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Why Do Women Start Businesses?


Why do women start businesses? Because we can.

OK, that’s kind of a snarky response, however true. The rate at which women start businesses is dramatically greater than our male counterparts, with women of color entering entrepreneurship even faster.

What I’m getting at is: what is the motivation behind women starting their own business?

Conventional wisdom says it’s because we can’t get ahead in Corporate America. While there is truth to the “glass ceiling” phenomenon, research shows that is not the driving reason.

Let me begin by saying there are as many reasons as there are women, and it is generally not a single factor. We can make money at a job. Even if we love what we do in our job, there is sometimes a piece missing.

The Key to Entrepreneurship

Perhaps that is the key to entrepreneurship: we see the need for something that is missing, and we believe – we BELIEVE – we can fill that gap. There is passion combined with ability.

Another piece of the puzzle often present is how that missing puzzle piece serves more than just ourselves. We tend to prize human values above profits, and search as much if not harder for meaning and impact in our work. In doing so, we are changing society’s definition of “success” by looking beyond self-interest to the needs of many. Those of the millennial generation are particularly drawn to idealistic goals that help or inspire others.

Even my own business, C-Suite Advisors, began as merely “another business consultancy” but rapidly shifted to focus squarely on working with women business owners who need support and encouragement as they maneuver the rapids of business growth, as they rewrite the rules of business and definition of success for women. That not only fills a need but it is a mission I am truly passionate about, that gets me energized, and that keeps me going. And I’m helping rewrite the rules of business for women.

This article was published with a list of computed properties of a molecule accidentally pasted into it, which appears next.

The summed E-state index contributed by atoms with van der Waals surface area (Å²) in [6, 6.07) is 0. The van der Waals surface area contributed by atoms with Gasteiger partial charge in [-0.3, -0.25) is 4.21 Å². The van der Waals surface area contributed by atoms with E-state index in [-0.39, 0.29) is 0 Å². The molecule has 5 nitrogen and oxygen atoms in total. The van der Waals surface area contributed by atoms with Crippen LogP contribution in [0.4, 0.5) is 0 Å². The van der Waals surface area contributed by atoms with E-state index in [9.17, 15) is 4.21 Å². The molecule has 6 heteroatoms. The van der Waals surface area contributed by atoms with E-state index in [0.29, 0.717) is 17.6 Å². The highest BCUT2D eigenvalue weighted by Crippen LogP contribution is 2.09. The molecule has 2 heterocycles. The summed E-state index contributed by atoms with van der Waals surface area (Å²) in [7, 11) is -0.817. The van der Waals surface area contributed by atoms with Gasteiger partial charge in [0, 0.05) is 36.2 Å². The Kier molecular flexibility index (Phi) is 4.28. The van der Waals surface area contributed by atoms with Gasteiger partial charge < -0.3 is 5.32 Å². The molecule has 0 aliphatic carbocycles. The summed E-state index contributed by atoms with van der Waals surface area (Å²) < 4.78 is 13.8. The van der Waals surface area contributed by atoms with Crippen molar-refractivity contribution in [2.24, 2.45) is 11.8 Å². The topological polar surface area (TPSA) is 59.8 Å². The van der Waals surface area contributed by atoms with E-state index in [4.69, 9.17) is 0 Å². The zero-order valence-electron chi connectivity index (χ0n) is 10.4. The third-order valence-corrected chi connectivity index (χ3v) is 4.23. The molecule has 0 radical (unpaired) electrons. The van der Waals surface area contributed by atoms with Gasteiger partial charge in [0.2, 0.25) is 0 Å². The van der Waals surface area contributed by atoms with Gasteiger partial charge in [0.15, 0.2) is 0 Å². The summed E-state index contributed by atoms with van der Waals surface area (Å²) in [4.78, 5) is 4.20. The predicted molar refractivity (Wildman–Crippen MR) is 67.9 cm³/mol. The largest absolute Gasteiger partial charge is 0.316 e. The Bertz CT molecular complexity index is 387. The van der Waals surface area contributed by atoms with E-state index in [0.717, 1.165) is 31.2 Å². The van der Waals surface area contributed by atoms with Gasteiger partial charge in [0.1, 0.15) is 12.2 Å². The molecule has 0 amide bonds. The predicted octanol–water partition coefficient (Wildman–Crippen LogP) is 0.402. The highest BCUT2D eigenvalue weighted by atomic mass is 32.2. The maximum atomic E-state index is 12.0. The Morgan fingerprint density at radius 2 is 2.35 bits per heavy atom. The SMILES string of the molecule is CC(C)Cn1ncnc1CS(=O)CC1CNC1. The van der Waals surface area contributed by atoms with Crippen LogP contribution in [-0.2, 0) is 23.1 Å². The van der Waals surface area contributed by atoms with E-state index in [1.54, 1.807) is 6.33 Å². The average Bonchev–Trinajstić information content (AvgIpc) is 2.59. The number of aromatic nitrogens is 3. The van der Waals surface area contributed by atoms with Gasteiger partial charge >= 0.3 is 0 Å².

Rewriting the Definition of Success

Many women define success in creating a career that is supportive of motherhood, and that helps others realize that same dream. My friend Cindi Filer did just that, and long before it was “cool” to do so. When she exited Corporate America to become a full-time mom 20 years ago, she discovered that she missed the stimulation of business. So she began taking on part-time gigs, in time enlisting other friends to help her take on more and more gigs. This led her to develop a nontraditional staffing agency, Innovative Outsourcing, designed to provide permanent part-time workers to small businesses. That she has a multimillion dollar business where she has maintained a 25-hour workweek  is nothing short of extraordinary. She rewrote the rules of business to fit her needs, both for service and for family.

What is your vision and mission? How do you define success? You don’t have to start your own business to live into them, but if you think you might want to we’re happy to welcome you to our tribe.

 

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